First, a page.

PISCATAWAY, N.J. -- After a hasty search, Rutgers found a replacement for Greg Schiano in one of his proteges.
Longtime assistant Kyle Flood is getting his first shot at running a college football program, replacing his former boss with the Scarlet Knights.
Rutgers promoted Flood to head coach on Tuesday, five days after Schiano left to coach the Tampa Bay Buccaneers -- and one day before high school players can officially sign with a school.
So any celebrations with his wife, Amy, and two young children will have to wait for Flood.
"What makes you think I'm going home tonight," he said after a news conference at Rutgers' football facility.
The 41-year-old had been a member of Schiano's staff since 2005, coaching offensive linemen and working his way up to assistant head coach. He became interim coach when Schiano left.
"This search was quick. Very targeted, very precise. We knew what we were looking for," Rutgers athletic director Tim Pernetti said. "This is not the same job as it was 10 years ago. We've built something really special here."
Flood received a five-year contract with a base annual salary of $750,000 that will increase by $100,000 with each new year.
Rutgers turned to Flood on Monday soon after Florida International coach Mario Cristobal passed on a chance to replace Schiano, who went 68-67 in 11 seasons with the Scarlet Knights, turning around a moribund program.
The athletic director wouldn't acknowledge the FIU coach was a candidate, but he did say that in the end he felt as if he had two good candidates.
"No matter who you hire, there is always going to be some risk," Pernetti said.
Cristobal released a statement through FIU on Tuesday that did not mention Rutgers.
"We have a great thing going here and I am excited about the future of the program," he said.
Pernetti made himself an assistant coach over the weekend so he could take part in the recruiting process, and help the staff hold together a class that has been receiving high marks from analysts. Flood's strong relationships with high school coaches in New Jersey were a plus, but Pernetti insisted he did not make this hire based on saving the class.
"This program is bigger than one recruiting class," he said.
Though that class got a big boost Tuesday night when Darius Hamilton, a defensive end from Don Bosco Prep in Ramsey, N.J., and one of the top-rated players in the country, announced he will attend Rutgers.
It was more good news on an emotional day for Flood. He fought back tears as he thanked his pregnant wife, kids and parents.
"This has really been humbling, going through this process," Flood said. "The core values of Rutgers football don't come and go with any one person. That's how our players live their lives, and that's what we're about here at Rutgers.
"It's an honor to be the coach here."
Flood grew up in New York and played at Iona College in New Rochelle, just north of the city. He said he was in his office calling recruits on Monday and didn't have any time to follow the news that Rutgers was pursuing Cristobal.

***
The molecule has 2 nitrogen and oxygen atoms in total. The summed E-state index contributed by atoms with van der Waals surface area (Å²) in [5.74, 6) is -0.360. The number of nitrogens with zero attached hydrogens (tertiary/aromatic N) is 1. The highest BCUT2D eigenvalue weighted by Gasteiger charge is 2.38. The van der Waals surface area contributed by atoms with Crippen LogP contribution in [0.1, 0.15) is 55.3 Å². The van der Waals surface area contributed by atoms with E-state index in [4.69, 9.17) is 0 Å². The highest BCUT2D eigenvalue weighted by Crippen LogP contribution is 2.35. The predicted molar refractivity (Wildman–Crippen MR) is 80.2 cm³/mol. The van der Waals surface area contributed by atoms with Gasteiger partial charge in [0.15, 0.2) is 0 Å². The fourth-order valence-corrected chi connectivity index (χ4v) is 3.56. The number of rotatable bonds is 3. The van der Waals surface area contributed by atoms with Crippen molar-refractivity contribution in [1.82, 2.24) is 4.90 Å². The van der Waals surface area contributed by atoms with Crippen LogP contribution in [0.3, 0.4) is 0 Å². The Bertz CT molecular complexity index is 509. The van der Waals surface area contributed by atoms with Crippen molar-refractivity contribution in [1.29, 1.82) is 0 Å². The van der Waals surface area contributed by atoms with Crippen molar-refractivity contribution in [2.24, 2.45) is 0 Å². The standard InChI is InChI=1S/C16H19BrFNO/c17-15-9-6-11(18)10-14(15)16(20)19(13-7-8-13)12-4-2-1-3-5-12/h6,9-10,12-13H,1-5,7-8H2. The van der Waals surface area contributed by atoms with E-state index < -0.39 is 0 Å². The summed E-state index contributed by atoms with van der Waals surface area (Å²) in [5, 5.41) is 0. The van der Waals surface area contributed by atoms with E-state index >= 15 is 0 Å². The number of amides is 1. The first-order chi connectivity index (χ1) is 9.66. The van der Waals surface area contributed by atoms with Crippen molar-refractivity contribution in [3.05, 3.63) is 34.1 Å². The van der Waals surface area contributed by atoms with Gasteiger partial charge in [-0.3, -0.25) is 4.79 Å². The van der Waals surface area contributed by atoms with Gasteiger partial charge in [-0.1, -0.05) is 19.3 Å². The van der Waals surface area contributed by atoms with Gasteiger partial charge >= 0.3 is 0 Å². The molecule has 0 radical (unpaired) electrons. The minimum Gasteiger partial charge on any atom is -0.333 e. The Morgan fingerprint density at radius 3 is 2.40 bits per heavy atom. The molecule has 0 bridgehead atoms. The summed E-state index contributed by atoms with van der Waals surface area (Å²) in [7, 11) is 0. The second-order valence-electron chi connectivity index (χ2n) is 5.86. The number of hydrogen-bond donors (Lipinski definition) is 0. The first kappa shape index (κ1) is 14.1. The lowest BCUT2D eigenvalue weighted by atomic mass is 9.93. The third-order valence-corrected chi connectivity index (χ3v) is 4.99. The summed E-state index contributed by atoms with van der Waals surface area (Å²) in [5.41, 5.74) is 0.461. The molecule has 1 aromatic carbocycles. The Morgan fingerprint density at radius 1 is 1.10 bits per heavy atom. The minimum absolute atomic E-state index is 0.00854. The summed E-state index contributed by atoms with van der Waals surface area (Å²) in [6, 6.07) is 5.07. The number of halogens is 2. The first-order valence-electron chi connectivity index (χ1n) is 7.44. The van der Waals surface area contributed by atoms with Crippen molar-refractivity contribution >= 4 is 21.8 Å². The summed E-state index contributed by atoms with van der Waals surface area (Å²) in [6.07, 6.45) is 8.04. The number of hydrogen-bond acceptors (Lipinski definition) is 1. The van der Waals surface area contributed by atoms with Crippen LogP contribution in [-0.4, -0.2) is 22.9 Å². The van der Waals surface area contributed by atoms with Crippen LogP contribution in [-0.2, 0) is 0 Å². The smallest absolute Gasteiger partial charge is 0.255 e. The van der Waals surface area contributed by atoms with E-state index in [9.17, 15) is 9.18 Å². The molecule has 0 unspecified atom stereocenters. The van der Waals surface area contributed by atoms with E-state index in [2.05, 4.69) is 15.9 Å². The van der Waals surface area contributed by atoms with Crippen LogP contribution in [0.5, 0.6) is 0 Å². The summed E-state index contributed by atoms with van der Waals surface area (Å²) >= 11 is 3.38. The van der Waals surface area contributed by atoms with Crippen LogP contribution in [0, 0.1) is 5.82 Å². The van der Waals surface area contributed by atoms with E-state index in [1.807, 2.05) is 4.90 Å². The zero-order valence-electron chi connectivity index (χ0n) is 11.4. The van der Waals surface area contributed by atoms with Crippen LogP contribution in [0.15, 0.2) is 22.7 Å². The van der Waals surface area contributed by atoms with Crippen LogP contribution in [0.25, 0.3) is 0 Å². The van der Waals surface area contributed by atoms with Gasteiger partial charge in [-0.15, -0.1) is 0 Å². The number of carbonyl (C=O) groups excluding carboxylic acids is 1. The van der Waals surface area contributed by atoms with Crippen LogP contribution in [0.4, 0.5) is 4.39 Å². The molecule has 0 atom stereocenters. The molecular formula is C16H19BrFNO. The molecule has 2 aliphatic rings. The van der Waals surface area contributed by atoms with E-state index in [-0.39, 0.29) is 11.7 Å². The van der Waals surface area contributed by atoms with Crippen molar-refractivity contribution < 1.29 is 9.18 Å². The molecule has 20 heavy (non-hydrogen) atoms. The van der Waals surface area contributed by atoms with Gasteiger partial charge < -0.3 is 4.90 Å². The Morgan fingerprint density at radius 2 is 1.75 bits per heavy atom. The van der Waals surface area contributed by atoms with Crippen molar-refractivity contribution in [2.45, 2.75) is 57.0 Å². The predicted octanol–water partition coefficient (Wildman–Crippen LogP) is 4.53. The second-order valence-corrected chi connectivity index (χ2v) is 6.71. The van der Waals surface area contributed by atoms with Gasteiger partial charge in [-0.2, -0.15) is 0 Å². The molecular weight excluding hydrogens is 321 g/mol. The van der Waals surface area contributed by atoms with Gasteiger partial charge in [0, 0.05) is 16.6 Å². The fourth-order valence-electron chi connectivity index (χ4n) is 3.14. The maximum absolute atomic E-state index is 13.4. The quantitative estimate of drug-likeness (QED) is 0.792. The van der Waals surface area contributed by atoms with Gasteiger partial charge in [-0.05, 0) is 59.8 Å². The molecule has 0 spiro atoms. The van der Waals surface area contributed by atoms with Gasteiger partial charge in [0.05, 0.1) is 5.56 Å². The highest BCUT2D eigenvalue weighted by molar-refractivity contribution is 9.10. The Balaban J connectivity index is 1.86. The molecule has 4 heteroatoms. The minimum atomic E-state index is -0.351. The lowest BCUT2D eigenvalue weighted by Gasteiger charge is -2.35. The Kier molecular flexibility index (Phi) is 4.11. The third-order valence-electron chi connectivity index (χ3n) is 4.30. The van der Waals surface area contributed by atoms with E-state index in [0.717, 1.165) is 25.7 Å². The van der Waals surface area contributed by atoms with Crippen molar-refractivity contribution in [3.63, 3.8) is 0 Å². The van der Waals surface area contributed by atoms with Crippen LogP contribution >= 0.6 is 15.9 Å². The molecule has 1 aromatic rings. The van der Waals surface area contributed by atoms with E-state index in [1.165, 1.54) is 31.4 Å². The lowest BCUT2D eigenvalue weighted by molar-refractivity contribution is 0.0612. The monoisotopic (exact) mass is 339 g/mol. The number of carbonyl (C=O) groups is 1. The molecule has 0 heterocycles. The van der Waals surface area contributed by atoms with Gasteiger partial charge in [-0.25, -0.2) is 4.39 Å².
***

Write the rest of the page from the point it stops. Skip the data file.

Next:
He said he doesn't even remember what time he got the call from Pernetti, who asked the coach to come to his office.
"That's usually a good sign," Flood said.
He accepted the job as soon as it was offered, called Amy to tell her the good news, and before he could make another call, he received a call from a recruit, who had already heard that he'd been hired.
"I always felt I was a candidate for the job," Flood said.
He interviewed with Pernetti on Saturday.
"It was about 20 minutes into that meeting, it was pretty clear to me we had somebody that was equipped and that was tied to all the criteria to do the job," Pernetti said.
Pernetti said if he didn't think Flood was the right person, he was prepared to go into signing day without a permanent head coach.
He also said money was not an issue, though hiring a first-time head coach did make Flood more affordable for an athletic department that has received tens of millions in subsidies from the university as the football program has grown.
"It didn't factor in at all," Pernetti said.
Flood worked for three seasons at Delaware as offensive line coach and was part of a team that won an FCS national championship in 2003 before coming to Rutgers. His college coaching career began at Long Island University-C.W. Post in 1995 and Schiano gave him his first job at the highest level of Division I football.
He said his high school coach, Vincent O'Connor, who has been the head coach at St. Francis Prep in Queens, N.Y. for 59 years, was his greatest influence in coaching, along with Schiano.
Flood called Schiano a mentor and a friend, and said that while the "vision" for the program will not change, "I'm not here to be Greg Schiano."
He inherits the core of a team that went 9-4 last season -- the Scarlet Knights' sixth winning season in the last seven years -- and is expected to contend for a Big East title in 2012.
"I'm not worried about blazing my own path. I'm worried about advancing the program forward," he said. "The things that are good, we want to keep them good. And as we evaluate things, if we think there's a chance to get better, we want to get better."